By Sam Routhier, World History teacher at KIPP NYC College Prep
My first year as a teacher, I struggled with a challenge that many first-year teachers face: classroom management. For me, the solution was to invest more deeply in engaging my students. When I created a history lesson, I’d stop to think: “Why is this relevant to the world becoming the place that it has become? How can I make my kids appreciate that and help them understand that it’s worthwhile?” When I had a lesson that went poorly, I’d ask myself, “Where did I lose them?” and try to find the answer in a planning decision I made.
In my second year at KIPP, I explored this engagement idea even further. I had the idea that it would enrich my kids’ education if I took them to the Metropolitan Museum of Art. We had a great time — they were engaged and excited, and they learned about art history. Pretty soon I became addicted to taking students to the Met. I probably do it around four times a school year, and it makes our history class come alive in a cool way. Each year a few kids really take to it and come along multiple times, and by the third or fourth time they are running the tour.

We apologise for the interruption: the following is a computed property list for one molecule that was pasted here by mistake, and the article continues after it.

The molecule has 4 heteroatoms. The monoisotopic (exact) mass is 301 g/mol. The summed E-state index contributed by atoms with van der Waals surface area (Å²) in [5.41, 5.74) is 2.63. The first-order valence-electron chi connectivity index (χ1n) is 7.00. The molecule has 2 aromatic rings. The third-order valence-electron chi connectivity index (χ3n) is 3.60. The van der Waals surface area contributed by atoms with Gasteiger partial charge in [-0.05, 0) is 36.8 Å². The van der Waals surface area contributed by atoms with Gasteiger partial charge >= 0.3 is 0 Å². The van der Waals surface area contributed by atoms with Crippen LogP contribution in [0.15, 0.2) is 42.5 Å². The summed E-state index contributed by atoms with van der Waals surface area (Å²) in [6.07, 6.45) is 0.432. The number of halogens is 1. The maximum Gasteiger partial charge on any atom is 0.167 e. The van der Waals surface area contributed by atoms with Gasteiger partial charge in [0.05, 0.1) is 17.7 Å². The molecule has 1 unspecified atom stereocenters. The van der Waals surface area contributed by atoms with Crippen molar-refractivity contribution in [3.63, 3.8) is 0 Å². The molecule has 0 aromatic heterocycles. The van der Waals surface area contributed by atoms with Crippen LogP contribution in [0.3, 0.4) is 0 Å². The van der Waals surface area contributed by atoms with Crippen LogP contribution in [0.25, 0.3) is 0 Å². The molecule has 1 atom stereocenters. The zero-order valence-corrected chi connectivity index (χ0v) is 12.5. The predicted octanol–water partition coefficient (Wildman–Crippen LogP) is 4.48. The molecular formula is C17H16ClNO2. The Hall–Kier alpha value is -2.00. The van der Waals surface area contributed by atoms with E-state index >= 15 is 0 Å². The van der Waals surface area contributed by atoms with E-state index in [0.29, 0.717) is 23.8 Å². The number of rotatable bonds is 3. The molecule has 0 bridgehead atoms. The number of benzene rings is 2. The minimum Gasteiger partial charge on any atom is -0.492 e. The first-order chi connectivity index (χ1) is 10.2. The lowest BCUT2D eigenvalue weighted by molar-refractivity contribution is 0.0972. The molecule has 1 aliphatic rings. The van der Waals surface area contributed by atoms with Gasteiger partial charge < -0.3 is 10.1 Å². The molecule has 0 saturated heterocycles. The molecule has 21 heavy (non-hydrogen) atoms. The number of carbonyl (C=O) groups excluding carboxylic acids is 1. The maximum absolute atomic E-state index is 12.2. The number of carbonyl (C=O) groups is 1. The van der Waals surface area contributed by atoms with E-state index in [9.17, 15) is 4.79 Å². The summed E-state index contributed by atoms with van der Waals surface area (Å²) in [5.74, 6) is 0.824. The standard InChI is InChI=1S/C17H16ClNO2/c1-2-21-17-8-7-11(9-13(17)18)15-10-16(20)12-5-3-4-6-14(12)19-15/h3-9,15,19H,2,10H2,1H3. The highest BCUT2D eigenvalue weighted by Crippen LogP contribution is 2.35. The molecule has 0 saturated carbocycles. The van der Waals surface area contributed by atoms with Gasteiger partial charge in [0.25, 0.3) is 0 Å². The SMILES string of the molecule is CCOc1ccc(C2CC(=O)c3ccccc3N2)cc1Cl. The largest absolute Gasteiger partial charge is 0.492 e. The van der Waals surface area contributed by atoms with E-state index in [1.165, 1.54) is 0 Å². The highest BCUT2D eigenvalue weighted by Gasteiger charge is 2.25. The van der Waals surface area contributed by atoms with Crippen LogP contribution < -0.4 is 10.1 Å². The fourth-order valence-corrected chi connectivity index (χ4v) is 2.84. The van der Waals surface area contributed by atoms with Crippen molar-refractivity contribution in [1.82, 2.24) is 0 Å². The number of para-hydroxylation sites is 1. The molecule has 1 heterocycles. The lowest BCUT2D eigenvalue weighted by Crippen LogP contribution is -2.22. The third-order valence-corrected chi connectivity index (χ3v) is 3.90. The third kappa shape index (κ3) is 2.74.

Now in my ninth year of teaching, I’m still enriched by the work itself. The effort of being the best teacher I can be, coming up with the most engaging lessons and units, pushing my students to a standard that will challenge them – this is what makes my work intellectually interesting and rewarding. Not to mention I love sharing my love of world history with my students. Through activities like our trips to the Met, we get to have fun learning history and exploring our city together.
I think what has made my work at KIPP more sustainable is the fervent belief that learning world history enriches my students’ lives and future opportunities. When alumni cite European imperialism in college essays about racial exploitation, or when they send me links about politics and say how our course informed their understanding – these are clear indications that a high school world history course is part of creating the choice-filled lives that our kids deserve. This big picture understanding has allowed me to get over small-scale challenges so that I can stay focused on a mission I believe in.